When the broiler chickens are older, you will need a bigger feeder, such as the one shown below. The feeder is made out of wood. The bar across the top is to prevent the birds from spilling the feed.
A plentiful supply of cool, clean drinking water is one of the most important requirements in raising chicks. You will need to make sure your chicks will have adequate water all day long. Waterers should be placed on a wooden block to help keep them free from litter.
You can purchase a waterer from the feed store, or you can make your own from a 48 oz fruit-juice can and an aluminum pie plate. Make two holes on opposite sides of the can, about 1 1/2 inches from the open end. Fill the can with water, place the plate on top, and turn the can over. For the first few days, you can also use a saucer with an inverted cup placed over it.
Good quality broiler strain chicks should be purchased from a reputable hatchery. Some families prefer to raise pullet chicks. Others buy unsexed chicks. Pullets carry more flesh over the back and breast than cockerels and will generally have a more rounded appearance to the breast, thighs, and legs. However, cockerels grow more rapidly and reach slaughter weight 1-2 weeks earlier than pullets.
Chicks are often vaccinated at the hatchery against Marek’s disease. Marek’s disease is a type of avian cancer caused by a virus. Chickens 2 to 16 weeks of age (i.e., prior to sexual maturity) are most susceptible. It occurs worldwide, wherever poultry are produced. It is recommended that you purchase chicks already vaccinated against Marek’s disease.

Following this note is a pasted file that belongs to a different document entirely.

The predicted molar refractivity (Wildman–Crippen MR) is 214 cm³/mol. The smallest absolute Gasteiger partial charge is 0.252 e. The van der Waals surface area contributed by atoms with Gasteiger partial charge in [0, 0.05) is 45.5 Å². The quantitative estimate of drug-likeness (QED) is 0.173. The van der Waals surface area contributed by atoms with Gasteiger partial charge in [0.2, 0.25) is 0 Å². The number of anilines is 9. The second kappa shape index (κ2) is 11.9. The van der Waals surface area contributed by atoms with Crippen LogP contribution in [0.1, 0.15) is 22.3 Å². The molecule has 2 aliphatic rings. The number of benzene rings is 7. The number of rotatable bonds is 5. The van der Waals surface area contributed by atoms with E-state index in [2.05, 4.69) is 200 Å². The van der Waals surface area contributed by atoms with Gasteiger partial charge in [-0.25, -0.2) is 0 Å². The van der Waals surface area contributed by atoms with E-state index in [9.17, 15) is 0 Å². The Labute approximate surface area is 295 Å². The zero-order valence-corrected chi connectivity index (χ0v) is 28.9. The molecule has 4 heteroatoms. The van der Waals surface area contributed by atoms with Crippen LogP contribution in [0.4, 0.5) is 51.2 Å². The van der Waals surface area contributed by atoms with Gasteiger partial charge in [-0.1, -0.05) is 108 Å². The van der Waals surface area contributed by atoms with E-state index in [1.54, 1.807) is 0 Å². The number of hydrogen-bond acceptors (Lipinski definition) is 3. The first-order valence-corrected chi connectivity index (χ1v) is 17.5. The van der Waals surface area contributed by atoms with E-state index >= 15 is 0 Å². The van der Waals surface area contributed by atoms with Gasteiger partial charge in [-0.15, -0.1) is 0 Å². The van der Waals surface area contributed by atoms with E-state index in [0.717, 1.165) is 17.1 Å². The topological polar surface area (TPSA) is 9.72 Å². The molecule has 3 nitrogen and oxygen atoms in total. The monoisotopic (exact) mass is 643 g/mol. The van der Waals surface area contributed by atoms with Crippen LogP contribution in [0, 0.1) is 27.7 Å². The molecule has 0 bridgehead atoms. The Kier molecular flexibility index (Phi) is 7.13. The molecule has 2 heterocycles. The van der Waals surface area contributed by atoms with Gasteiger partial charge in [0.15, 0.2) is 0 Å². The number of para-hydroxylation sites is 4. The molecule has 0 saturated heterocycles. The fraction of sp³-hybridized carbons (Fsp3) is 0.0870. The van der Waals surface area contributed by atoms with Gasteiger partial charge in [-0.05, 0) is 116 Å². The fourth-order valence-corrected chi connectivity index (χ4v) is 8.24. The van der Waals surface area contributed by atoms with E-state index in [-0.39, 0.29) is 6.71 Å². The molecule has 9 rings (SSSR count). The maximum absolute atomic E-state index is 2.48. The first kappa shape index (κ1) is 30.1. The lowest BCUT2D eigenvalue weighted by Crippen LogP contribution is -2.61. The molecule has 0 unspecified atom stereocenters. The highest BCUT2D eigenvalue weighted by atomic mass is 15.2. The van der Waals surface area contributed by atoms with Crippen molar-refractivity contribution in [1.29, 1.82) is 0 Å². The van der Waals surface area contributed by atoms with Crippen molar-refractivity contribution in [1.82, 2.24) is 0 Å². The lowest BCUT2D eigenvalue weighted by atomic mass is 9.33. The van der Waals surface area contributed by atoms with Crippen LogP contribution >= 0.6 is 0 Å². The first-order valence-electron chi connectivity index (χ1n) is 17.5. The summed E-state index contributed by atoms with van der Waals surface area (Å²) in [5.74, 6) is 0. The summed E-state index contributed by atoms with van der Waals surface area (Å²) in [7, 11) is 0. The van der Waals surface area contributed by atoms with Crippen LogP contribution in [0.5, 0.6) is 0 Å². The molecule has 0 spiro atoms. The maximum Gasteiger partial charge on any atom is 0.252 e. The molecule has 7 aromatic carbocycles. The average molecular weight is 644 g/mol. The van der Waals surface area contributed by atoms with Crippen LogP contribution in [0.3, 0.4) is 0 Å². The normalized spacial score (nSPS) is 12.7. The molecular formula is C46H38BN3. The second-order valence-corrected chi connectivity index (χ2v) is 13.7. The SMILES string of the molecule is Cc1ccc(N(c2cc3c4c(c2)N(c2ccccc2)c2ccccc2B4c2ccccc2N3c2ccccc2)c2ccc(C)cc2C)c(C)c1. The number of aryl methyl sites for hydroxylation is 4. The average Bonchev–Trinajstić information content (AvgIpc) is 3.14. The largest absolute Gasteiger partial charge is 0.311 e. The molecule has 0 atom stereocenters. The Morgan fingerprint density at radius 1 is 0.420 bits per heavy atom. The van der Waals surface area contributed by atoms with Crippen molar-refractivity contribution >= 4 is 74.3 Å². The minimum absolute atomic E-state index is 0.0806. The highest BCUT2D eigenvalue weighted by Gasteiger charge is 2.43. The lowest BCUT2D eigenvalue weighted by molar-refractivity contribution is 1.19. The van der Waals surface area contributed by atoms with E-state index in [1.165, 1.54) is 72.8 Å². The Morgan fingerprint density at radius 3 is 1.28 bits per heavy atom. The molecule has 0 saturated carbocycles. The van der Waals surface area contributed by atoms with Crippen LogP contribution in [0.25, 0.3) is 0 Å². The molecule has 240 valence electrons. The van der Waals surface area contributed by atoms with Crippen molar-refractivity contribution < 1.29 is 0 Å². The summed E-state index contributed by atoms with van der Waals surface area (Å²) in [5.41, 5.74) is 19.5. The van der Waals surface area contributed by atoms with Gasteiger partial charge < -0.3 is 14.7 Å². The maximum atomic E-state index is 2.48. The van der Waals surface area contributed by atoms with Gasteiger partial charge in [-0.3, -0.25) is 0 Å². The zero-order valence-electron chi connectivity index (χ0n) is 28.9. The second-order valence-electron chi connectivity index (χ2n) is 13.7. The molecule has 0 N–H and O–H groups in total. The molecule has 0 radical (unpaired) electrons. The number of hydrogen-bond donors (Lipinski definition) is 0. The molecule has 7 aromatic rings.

Clean and disinfect the broiler house, feeders and waterers at least 2 weeks before the chicks arrive. Wash the pen down with soap and water. Then spray a commercial disinfectant labeled for use in poultry houses.
Be prepared for the chicks 2 days in advance. Put the bedding material (e.g., wood shavings) on the floor of the cleaned and disinfected house. Turn on the heat lamps the day before the chicks are to arrive. This will allow the area time to warm up before the chicks arrive.
You need to think about how you are going to transport your chicks home. A small box will work. Cut three to four small holes along the top to make sure the chicks get enough air to breath and don’t get too hot. Chicks are quite resilient, but try to handle them as gently as possible to minimize the possibility of injury.
Put litter material or some type of rough surface material for insulation and to prevent spraddled legs.
It is often recommended to provide continuous lighting for broilers. Twenty-four hour lighting allows the broilers access to feed at all times and increases body weight, especially during the summer months. This can be done by providing continuous artificial lighting, or by supplementing natural daylight. Keep a 40-watt bulb at least 6 feet above broilers after removing heat lamps.